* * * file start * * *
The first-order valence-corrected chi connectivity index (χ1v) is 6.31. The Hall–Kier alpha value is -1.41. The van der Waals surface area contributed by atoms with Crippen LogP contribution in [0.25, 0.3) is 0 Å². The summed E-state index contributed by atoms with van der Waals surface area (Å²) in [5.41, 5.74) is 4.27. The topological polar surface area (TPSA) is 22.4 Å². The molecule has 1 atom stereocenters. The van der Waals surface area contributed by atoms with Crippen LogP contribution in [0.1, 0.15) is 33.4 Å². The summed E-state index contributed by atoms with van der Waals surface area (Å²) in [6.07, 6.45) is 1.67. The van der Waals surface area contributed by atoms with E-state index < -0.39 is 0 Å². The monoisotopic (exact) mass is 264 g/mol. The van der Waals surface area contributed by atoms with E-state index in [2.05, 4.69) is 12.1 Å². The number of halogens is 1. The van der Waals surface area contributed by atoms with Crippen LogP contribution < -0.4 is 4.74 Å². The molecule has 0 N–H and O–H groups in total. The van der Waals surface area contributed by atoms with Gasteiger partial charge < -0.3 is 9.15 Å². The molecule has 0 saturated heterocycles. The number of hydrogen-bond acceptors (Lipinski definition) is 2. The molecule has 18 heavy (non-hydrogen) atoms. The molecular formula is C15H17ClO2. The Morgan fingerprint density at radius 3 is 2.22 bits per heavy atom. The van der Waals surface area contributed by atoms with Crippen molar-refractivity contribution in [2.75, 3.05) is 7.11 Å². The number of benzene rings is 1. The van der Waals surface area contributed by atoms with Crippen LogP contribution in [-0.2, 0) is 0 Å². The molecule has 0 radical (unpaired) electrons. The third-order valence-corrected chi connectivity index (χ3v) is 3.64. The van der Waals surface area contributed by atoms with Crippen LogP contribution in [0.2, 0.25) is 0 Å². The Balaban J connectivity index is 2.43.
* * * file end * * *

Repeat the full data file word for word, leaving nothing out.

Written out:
The first-order valence-corrected chi connectivity index (χ1v) is 6.31. The Hall–Kier alpha value is -1.41. The van der Waals surface area contributed by atoms with Crippen LogP contribution in [0.25, 0.3) is 0 Å². The summed E-state index contributed by atoms with van der Waals surface area (Å²) in [5.41, 5.74) is 4.27. The topological polar surface area (TPSA) is 22.4 Å². The molecule has 1 atom stereocenters. The van der Waals surface area contributed by atoms with Crippen LogP contribution in [0.1, 0.15) is 33.4 Å². The summed E-state index contributed by atoms with van der Waals surface area (Å²) in [6.07, 6.45) is 1.67. The van der Waals surface area contributed by atoms with E-state index < -0.39 is 0 Å². The monoisotopic (exact) mass is 264 g/mol. The van der Waals surface area contributed by atoms with E-state index in [2.05, 4.69) is 12.1 Å². The number of halogens is 1. The van der Waals surface area contributed by atoms with Crippen LogP contribution < -0.4 is 4.74 Å². The molecule has 0 N–H and O–H groups in total. The van der Waals surface area contributed by atoms with Gasteiger partial charge < -0.3 is 9.15 Å². The molecule has 0 saturated heterocycles. The number of hydrogen-bond acceptors (Lipinski definition) is 2. The molecule has 18 heavy (non-hydrogen) atoms. The molecular formula is C15H17ClO2. The Morgan fingerprint density at radius 3 is 2.22 bits per heavy atom. The van der Waals surface area contributed by atoms with Crippen molar-refractivity contribution in [2.75, 3.05) is 7.11 Å². The number of benzene rings is 1. The van der Waals surface area contributed by atoms with Crippen LogP contribution in [-0.2, 0) is 0 Å². The molecule has 0 radical (unpaired) electrons. The third-order valence-corrected chi connectivity index (χ3v) is 3.64. The van der Waals surface area contributed by atoms with Crippen LogP contribution in [0.2, 0.25) is 0 Å². The Balaban J connectivity index is 2.43.